scipy.optimize.linprog¶
- scipy.optimize.linprog(c, A_ub=None, b_ub=None, A_eq=None, b_eq=None, bounds=None, method='simplex', callback=None, options=None)[source]¶
Minimize a linear objective function subject to linear equality and inequality constraints.
Linear Programming is intended to solve the following problem form:
Minimize: c^T * x
- Subject to: A_ub * x <= b_ub
- A_eq * x == b_eq
Parameters: c : array_like
Coefficients of the linear objective function to be minimized.
A_ub : array_like, optional
2-D array which, when matrix-multiplied by x, gives the values of the upper-bound inequality constraints at x.
b_ub : array_like, optional
1-D array of values representing the upper-bound of each inequality constraint (row) in A_ub.
A_eq : array_like, optional
2-D array which, when matrix-multiplied by x, gives the values of the equality constraints at x.
b_eq : array_like, optional
1-D array of values representing the RHS of each equality constraint (row) in A_eq.
bounds : sequence, optional
(min, max) pairs for each element in x, defining the bounds on that parameter. Use None for one of min or max when there is no bound in that direction. By default bounds are (0, None) (non-negative) If a sequence containing a single tuple is provided, then min and max will be applied to all variables in the problem.
method : str, optional
Type of solver. At this time only ‘simplex’ is supported (see here).
callback : callable, optional
If a callback function is provide, it will be called within each iteration of the simplex algorithm. The callback must have the signature callback(xk, **kwargs) where xk is the current solution vector and kwargs is a dictionary containing the following:
"tableau" : The current Simplex algorithm tableau "nit" : The current iteration. "pivot" : The pivot (row, column) used for the next iteration. "phase" : Whether the algorithm is in Phase 1 or Phase 2. "basis" : The indices of the columns of the basic variables.
options : dict, optional
A dictionary of solver options. All methods accept the following generic options:
- maxiter : int
Maximum number of iterations to perform.
- disp : bool
Set to True to print convergence messages.
For method-specific options, see show_options(‘linprog’).
Returns: A scipy.optimize.OptimizeResult consisting of the following fields:
- x : ndarray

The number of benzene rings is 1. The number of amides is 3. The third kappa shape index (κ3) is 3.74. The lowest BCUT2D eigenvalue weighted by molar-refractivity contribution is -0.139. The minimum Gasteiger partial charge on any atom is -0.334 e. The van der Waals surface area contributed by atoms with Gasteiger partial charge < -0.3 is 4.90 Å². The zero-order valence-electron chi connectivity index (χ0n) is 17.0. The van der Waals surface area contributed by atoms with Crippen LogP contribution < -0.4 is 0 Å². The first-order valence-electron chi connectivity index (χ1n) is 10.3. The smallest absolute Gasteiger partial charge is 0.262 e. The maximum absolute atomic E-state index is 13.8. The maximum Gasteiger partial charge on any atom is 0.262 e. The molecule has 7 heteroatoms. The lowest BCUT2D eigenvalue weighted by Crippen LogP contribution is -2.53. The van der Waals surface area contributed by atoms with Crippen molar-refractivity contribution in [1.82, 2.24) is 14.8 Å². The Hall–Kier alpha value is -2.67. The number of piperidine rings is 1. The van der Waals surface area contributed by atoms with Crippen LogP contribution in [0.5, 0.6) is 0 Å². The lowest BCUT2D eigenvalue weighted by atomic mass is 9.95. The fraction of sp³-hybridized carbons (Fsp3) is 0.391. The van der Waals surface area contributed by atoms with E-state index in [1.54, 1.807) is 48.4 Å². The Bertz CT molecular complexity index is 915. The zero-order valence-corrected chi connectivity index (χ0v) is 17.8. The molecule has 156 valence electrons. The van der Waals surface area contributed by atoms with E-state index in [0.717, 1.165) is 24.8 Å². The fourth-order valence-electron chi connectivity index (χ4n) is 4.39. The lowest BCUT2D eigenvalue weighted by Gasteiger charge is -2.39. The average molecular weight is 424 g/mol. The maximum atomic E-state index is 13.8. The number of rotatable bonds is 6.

The independent variable vector which optimizes the linear programming problem.
- fun : float
Value of the objective function.
- slack : ndarray
The values of the slack variables. Each slack variable corresponds to an inequality constraint. If the slack is zero, then the corresponding constraint is active.
- success : bool
Returns True if the algorithm succeeded in finding an optimal solution.
- status : int
An integer representing the exit status of the optimization:
0 : Optimization terminated successfully 1 : Iteration limit reached 2 : Problem appears to be infeasible 3 : Problem appears to be unbounded
- nit : int
The number of iterations performed.
- message : str
A string descriptor of the exit status of the optimization.
See also
- show_options
- Additional options accepted by the solvers
Notes
This section describes the available solvers that can be selected by the ‘method’ parameter. The default method is Simplex.
Method Simplex uses the Simplex algorithm (as it relates to Linear Programming, NOT the Nelder-Mead Simplex) [R157], [R158]. This algorithm should be reasonably reliable and fast.
New in version 0.15.0.
References
[R157] (1, 2) Dantzig, George B., Linear programming and extensions. Rand Corporation Research Study Princeton Univ. Press, Princeton, NJ, 1963 [R158] (1, 2) Hillier, S.H. and Lieberman, G.J. (1995), “Introduction to Mathematical Programming”, McGraw-Hill, Chapter 4. [R159] Bland, Robert G. New finite pivoting rules for the simplex method. Mathematics of Operations Research (2), 1977: pp. 103-107. Examples
Consider the following problem:
Minimize: f = -1*x[0] + 4*x[1]
- Subject to: -3*x[0] + 1*x[1] <= 6
- 1*x[0] + 2*x[1] <= 4
- x[1] >= -3
where: -inf <= x[0] <= inf
This problem deviates from the standard linear programming problem. In standard form, linear programming problems assume the variables x are non-negative. Since the variables don’t have standard bounds where 0 <= x <= inf, the bounds of the variables must be explicitly set.
There are two upper-bound constraints, which can be expressed as
dot(A_ub, x) <= b_ub
The input for this problem is as follows:
>>> c = [-1, 4] >>> A = [[-3, 1], [1, 2]] >>> b = [6, 4] >>> x0_bounds = (None, None) >>> x1_bounds = (-3, None) >>> from scipy.optimize import linprog >>> res = linprog(c, A_ub=A, b_ub=b, bounds=(x0_bounds, x1_bounds), ... options={"disp": True}) Optimization terminated successfully. Current function value: -22.000000 Iterations: 1 >>> print(res) fun: -22.0 message: 'Optimization terminated successfully.' nit: 1 slack: array([ 39., 0.]) status: 0 success: True x: array([ 10., -3.])
Note the actual objective value is 11.428571. In this case we minimized the negative of the objective function.